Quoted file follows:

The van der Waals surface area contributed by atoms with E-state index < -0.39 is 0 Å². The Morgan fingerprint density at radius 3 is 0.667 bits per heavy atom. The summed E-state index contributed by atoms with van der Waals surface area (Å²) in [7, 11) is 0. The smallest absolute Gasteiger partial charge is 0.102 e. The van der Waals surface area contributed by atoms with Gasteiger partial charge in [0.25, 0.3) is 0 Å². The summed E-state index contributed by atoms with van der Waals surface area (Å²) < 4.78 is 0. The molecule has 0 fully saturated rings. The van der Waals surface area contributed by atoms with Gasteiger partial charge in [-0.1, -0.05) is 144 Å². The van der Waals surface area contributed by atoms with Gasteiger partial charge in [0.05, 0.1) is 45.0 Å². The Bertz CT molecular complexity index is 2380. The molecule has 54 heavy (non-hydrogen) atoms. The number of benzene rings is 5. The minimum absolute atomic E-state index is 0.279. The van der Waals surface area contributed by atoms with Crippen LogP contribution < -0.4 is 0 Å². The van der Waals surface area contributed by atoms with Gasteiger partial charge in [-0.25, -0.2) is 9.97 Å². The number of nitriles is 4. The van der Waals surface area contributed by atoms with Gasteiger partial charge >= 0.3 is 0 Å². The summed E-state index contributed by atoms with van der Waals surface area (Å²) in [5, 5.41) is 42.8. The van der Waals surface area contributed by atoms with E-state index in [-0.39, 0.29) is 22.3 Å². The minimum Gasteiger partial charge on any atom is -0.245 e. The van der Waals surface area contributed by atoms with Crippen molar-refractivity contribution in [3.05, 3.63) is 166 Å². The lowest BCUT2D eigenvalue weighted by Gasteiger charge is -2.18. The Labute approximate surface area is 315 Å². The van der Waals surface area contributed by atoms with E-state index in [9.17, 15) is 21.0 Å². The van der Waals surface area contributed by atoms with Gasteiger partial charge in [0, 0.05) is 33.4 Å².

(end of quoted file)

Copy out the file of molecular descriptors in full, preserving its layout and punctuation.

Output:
The van der Waals surface area contributed by atoms with E-state index < -0.39 is 0 Å². The Morgan fingerprint density at radius 3 is 0.667 bits per heavy atom. The summed E-state index contributed by atoms with van der Waals surface area (Å²) in [7, 11) is 0. The smallest absolute Gasteiger partial charge is 0.102 e. The van der Waals surface area contributed by atoms with Gasteiger partial charge in [0.25, 0.3) is 0 Å². The summed E-state index contributed by atoms with van der Waals surface area (Å²) < 4.78 is 0. The molecule has 0 fully saturated rings. The van der Waals surface area contributed by atoms with Gasteiger partial charge in [-0.1, -0.05) is 144 Å². The van der Waals surface area contributed by atoms with Gasteiger partial charge in [0.05, 0.1) is 45.0 Å². The Bertz CT molecular complexity index is 2380. The molecule has 54 heavy (non-hydrogen) atoms. The number of benzene rings is 5. The minimum absolute atomic E-state index is 0.279. The van der Waals surface area contributed by atoms with Crippen LogP contribution < -0.4 is 0 Å². The van der Waals surface area contributed by atoms with Gasteiger partial charge in [-0.25, -0.2) is 9.97 Å². The number of nitriles is 4. The van der Waals surface area contributed by atoms with Gasteiger partial charge >= 0.3 is 0 Å². The summed E-state index contributed by atoms with van der Waals surface area (Å²) in [5, 5.41) is 42.8. The van der Waals surface area contributed by atoms with E-state index in [-0.39, 0.29) is 22.3 Å². The minimum Gasteiger partial charge on any atom is -0.245 e. The van der Waals surface area contributed by atoms with Crippen molar-refractivity contribution in [3.05, 3.63) is 166 Å². The lowest BCUT2D eigenvalue weighted by Gasteiger charge is -2.18. The Labute approximate surface area is 315 Å². The van der Waals surface area contributed by atoms with E-state index in [9.17, 15) is 21.0 Å². The van der Waals surface area contributed by atoms with Gasteiger partial charge in [0, 0.05) is 33.4 Å².